As noted by several heterodox economists the crisis in the US the deep causes of the crisis were associated to wage stagnation (worsening income distribution) and the associated increase in private debt, which led to a collapse of spending in the aftermath of the Lehman crisis. Mind you, at that point capital flows went into Treasury bonds, and no sudden stop affected the American economy (in contrast to say Argentina in 2002). So no, the world is not flat or "more uniform" that Calvo thought.

Just for those that might not remember, on dollarization this is what Calvo (paper with Carmen Reinhart) used to say back in 2000 (a few years before the Argentinean crisis; he was rumored as a possible finance minister at the time in Argentina, and the notion was that he was for dollarization):
"Exchange rate movements are costly in this environment. If policymakers take a hard look at the options for exchange rate regimes in emerging economies, they may find that floating regimes may be more of an illusion and that fixed rates--particularly, full dollarization--might emerge as a sensible choice for some countries, especially in Latin America or in the transition economies in the periphery of Euroland."
The sensible choice was dollarization (sic)! Note that his point was that with sufficient fiscal austerity, credibility would be restored, and capital would flow in the right direction (if you are from Greece, you should be afraid if this is the 'new' macro).

But back to sudden stops, which is the basis of his claim to have introduced financial markets into modern macro, here is what he had to say in his post, about the puzzles ahead:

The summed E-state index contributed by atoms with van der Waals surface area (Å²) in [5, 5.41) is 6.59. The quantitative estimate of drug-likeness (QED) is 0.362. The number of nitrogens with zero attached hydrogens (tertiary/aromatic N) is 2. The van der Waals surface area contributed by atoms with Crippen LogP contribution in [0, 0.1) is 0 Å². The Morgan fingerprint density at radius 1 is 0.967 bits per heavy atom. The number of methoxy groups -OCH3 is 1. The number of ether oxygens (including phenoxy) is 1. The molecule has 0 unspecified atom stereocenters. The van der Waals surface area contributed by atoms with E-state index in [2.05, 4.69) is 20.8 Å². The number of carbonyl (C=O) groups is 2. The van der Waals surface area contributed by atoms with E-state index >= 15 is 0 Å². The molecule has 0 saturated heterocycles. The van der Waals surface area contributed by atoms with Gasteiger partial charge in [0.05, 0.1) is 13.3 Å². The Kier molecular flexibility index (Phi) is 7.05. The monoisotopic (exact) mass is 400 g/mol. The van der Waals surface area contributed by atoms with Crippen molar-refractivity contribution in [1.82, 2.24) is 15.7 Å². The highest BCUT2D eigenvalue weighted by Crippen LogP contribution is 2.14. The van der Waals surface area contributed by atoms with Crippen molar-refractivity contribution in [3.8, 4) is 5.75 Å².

"As recent empirical research has amply demonstrated, financial crisis follows credit boom; this is somewhat of a puzzle, but the most challenging puzzle in my opinion is that credit flows (both gross and net) increase in the run up of crisis, only to crash precipitously after the crisis' onset. ... In other words, if herding is the key word, forget about microfoundations of macroeconomics. I must confess that I am not ready to take such a radical stance. My view is that perhaps this very puzzling phenomenon is linked to liquidity and, more to the point, endogenous liquidity, a phenomenon that has been largely ignored in 20th century macroeconomics."
In other ords, sudden stops are associated with collapse of liquidity, and those might be associated to herding behavior, which is irrational and is not amenable to formalizing microfoundations along conventional lines. There are so many misconceptions in this quote that one wonders when is he going to get the Sveriges Riksbank Prize (the often referred to as Nobel).